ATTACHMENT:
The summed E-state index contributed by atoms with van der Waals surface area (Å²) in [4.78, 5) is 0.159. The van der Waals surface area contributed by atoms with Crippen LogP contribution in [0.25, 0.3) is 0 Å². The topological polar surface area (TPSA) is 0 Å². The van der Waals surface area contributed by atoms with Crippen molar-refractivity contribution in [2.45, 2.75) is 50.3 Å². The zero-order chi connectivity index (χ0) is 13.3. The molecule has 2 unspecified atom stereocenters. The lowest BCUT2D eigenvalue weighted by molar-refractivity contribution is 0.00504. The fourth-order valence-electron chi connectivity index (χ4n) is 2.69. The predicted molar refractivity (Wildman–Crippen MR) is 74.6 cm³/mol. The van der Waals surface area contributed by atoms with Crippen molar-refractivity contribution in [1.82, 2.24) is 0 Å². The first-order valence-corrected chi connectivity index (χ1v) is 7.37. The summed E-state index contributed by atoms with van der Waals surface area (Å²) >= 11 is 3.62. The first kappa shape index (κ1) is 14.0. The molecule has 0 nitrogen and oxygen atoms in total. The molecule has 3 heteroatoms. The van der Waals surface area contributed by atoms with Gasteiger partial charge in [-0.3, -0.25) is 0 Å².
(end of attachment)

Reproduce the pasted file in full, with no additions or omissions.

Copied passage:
The summed E-state index contributed by atoms with van der Waals surface area (Å²) in [4.78, 5) is 0.159. The van der Waals surface area contributed by atoms with Crippen LogP contribution in [0.25, 0.3) is 0 Å². The topological polar surface area (TPSA) is 0 Å². The van der Waals surface area contributed by atoms with Crippen molar-refractivity contribution in [2.45, 2.75) is 50.3 Å². The zero-order chi connectivity index (χ0) is 13.3. The molecule has 2 unspecified atom stereocenters. The lowest BCUT2D eigenvalue weighted by molar-refractivity contribution is 0.00504. The fourth-order valence-electron chi connectivity index (χ4n) is 2.69. The predicted molar refractivity (Wildman–Crippen MR) is 74.6 cm³/mol. The van der Waals surface area contributed by atoms with Crippen molar-refractivity contribution in [1.82, 2.24) is 0 Å². The first-order valence-corrected chi connectivity index (χ1v) is 7.37. The summed E-state index contributed by atoms with van der Waals surface area (Å²) >= 11 is 3.62. The first kappa shape index (κ1) is 14.0. The molecule has 0 nitrogen and oxygen atoms in total. The molecule has 3 heteroatoms. The van der Waals surface area contributed by atoms with Gasteiger partial charge in [-0.3, -0.25) is 0 Å².